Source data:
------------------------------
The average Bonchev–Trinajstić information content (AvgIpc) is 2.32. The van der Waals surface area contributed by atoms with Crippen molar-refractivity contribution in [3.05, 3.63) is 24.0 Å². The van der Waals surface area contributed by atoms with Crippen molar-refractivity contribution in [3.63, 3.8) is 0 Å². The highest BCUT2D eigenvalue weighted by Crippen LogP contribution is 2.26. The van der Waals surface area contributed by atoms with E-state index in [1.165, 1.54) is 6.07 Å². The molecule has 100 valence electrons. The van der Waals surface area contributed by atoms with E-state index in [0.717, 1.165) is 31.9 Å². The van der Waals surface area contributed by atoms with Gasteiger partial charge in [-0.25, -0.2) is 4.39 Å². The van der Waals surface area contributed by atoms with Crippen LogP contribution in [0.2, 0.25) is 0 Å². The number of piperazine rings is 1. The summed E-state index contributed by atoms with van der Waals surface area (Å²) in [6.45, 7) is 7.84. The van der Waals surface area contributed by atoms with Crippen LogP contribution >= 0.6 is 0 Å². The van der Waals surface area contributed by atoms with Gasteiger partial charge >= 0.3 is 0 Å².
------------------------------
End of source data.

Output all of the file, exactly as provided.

The average Bonchev–Trinajstić information content (AvgIpc) is 2.32. The van der Waals surface area contributed by atoms with Crippen molar-refractivity contribution in [3.05, 3.63) is 24.0 Å². The van der Waals surface area contributed by atoms with Crippen molar-refractivity contribution in [3.63, 3.8) is 0 Å². The highest BCUT2D eigenvalue weighted by Crippen LogP contribution is 2.26. The van der Waals surface area contributed by atoms with E-state index in [1.165, 1.54) is 6.07 Å². The molecule has 100 valence electrons. The van der Waals surface area contributed by atoms with E-state index in [0.717, 1.165) is 31.9 Å². The van der Waals surface area contributed by atoms with Gasteiger partial charge in [-0.25, -0.2) is 4.39 Å². The van der Waals surface area contributed by atoms with Crippen LogP contribution in [0.2, 0.25) is 0 Å². The number of piperazine rings is 1. The summed E-state index contributed by atoms with van der Waals surface area (Å²) in [6.45, 7) is 7.84. The van der Waals surface area contributed by atoms with Crippen LogP contribution >= 0.6 is 0 Å². The van der Waals surface area contributed by atoms with Gasteiger partial charge >= 0.3 is 0 Å².